Written with his best friend Gary U.S. Bonds. Following 2018’s critically acclaimed, Ryan Olson-produced Love, Loss, And Auto-Tune his first LP to debut on 11 Billboard charts (including at #7 on 'Heatseekers’) and his first chart ink since his 1970 song “Mama's Baby Daddy's Maybe”. Sorry You Couldn’t Make It allows Swamp to finally dive into the sound he grew up playing. With the support of Pioneer Works Press, they recorded the album at Nashville’s Sound Emporium with Olson as producer once again, and backed by a crack studio band led by Derick Lee, a keyboard virtuoso who worked as the musical director of BET’s Bobby Jones Gospel Show for nearly four decades. Nashville guitar firebrand Jim Oblon combusts his way through lead duties, while frequent collaborator Moogstar and special guests Justin Vernon (Bon Iver), John Prine, Jenny Lewis, Channy Leaneagh and Chris Beirden of Poliça, and Sam Amidon join the action throughout

      FORMAT INFORMATION

      LP includes MP3 Download Code.

      Sorry

      Right Round The Clock / Rock'n'Roll Star

        Tune-Yards

        Sorry To Bother You: Original Score

          Tune-Yards’ original score for Boots Riley’s acclaimed surrealist social satire 2018 film ‘Sorry To Bother You’ (starring Lakeith Stanfield and Tessa Thompson) has been praised by Billboard as “a simultaneously erratic and ecstatic medley of instruments and vocal layering”. Tune-Yards’ score album follows the 2018 release of ‘Sorry To Bother You: The Soundtrack’ by The Coup. Director Boots Riley described the score as “the film’s musical voice” and explains the difference between the score and the soundtrack: “The characters can’t hear [the score]; the soundtrack, the characters can [hear].” The score also includes dialogue samples from the film and four bonus tracks never before heard in the film. The bonus tracks feature up-and-coming Oakland artists including Chhoti Maa as well as Lyrics Born and Lateef the Truthspeaker.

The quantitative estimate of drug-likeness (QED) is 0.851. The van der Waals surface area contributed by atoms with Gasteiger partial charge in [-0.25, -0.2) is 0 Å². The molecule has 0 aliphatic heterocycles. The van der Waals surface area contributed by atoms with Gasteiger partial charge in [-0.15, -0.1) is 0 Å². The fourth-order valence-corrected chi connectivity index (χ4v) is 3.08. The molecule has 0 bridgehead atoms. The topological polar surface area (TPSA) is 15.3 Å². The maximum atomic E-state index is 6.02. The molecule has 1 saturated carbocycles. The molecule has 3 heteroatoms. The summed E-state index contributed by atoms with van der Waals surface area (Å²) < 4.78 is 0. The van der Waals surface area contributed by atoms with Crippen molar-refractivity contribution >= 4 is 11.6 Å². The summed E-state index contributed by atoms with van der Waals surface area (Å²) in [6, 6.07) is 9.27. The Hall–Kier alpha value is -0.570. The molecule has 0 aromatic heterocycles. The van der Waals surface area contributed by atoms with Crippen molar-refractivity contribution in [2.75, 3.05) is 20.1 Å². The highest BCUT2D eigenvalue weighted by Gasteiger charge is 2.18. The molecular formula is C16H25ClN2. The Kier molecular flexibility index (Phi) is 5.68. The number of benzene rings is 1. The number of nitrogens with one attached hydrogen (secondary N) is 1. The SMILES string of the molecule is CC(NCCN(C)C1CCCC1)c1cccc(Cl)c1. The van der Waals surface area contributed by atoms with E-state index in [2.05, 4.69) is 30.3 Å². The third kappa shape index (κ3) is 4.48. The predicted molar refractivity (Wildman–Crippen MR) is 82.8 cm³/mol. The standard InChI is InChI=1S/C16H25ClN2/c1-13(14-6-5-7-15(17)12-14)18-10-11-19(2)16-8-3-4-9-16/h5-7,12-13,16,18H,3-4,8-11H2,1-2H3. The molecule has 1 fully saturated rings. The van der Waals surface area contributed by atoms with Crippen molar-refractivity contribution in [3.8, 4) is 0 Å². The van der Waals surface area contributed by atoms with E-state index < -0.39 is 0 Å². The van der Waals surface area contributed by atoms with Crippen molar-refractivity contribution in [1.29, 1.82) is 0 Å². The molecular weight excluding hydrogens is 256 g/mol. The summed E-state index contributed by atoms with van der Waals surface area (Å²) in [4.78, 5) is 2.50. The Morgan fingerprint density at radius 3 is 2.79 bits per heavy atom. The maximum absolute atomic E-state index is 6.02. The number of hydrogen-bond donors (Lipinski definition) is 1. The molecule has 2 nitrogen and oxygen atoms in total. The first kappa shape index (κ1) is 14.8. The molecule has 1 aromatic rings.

Sorry

          Showgirl / Twinkle

            Sorry are back with a new 7”, following their previous 7” singles, ‘Wished’ / ‘Lies’ from last year and ‘2 Down 2 Dance’ earlier in the year.

            The ferocious ‘Showgirl’ is the third and last instalment of the band's early singles period, produced by Frank Ocean and James Blake collaborator Sean Oakley, who also helmed the band’s 2017 debut single, ‘Lies’.

            The band recently toured the UK with Sunflower Bean.

            Listed among the Dazed ‘100 for 2018’.

            “Fuzzed out guitars and production with a lo-fi edge, it's an off kilter return that recalls everyone from Pavement to The Fall's chart flirtation” – Clash.

            “A top-drawer shame spiral from a great new English altrock band. Lead singer Asha Lorenz moans about falling to pieces, and the guitars pull her hard into the emo deep” - Rolling Stone.

            Chuck Cissel